Afghanistan, Balochistan, Bangladesh and India have been victims of Pakistani state terrorism since the division of India and creation of Pakistan. It is time these nations, the Gulf States, the leadership of the West including the USA and Europe and Japan review their dysfunctional policies of trying to appease China, Pakistan and Iran, writes Sobdar Baluch for South Asia Monitor
The Narendra Modi government’s approach towards even complex issues in the neighbourhood has occasionally been excessively simplistic, and there has been too much focus on the optics, writes Tridivesh Singh Maini for South Asia Monitor
There is a need to act soon. Out of an estimated 243 terrorists operating in Kashmir only 60 are foreigners and the rest indigenous. In less than six months, 75 young men joined terrorism in Kashmir. Some were highly educated and many were employed as well. Their number is swelling, writes Brig Anil Gupta for South Asia Monitor
India is pursuing two regional initiatives in its neighbourhood. The sub-grouping of Bangladesh, Bhutan, India and Nepal (BBIN) will introduce seamless cross-border trade and transportation through the Motor Vehicles Agreement Agreement. The other regional organisation on which Modi has expended considerable focus is that of BIMSTEC (The Bay of Bengal initiative for Multi-Sectoral Technical and Economic Cooperation), writes Sreeradha Datta for South Asia Monitor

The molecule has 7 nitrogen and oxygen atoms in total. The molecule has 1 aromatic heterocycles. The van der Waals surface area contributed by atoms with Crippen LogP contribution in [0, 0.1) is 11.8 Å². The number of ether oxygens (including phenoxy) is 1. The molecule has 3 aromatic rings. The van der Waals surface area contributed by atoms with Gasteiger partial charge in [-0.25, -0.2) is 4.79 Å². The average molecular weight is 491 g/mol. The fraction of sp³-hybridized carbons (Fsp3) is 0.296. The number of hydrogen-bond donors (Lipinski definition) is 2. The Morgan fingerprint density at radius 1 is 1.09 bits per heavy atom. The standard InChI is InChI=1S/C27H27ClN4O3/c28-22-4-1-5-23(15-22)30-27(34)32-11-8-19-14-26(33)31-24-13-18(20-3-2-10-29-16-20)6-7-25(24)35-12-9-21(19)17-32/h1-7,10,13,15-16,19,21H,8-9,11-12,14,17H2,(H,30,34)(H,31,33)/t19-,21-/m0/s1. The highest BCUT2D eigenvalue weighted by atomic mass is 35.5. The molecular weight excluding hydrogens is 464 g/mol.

Three powerful Nepali leaders, two of them with communist leanings, have diversified trade and transit in response to India’s behaviour. There is a strategic question that now needs an answer: Will China meet India in Kathmandu? writes Binoj Basnyat for South Asia Monitor
For creating an ecologically-friendly environment in Pakistan
Unchecked urbanisation, overpopulation, tap water mixed with sewage water, raw industrial domestic effluents going straight into River Ravi without any cleansing process. Depleting ground water without adequate recharge of ground aquifers.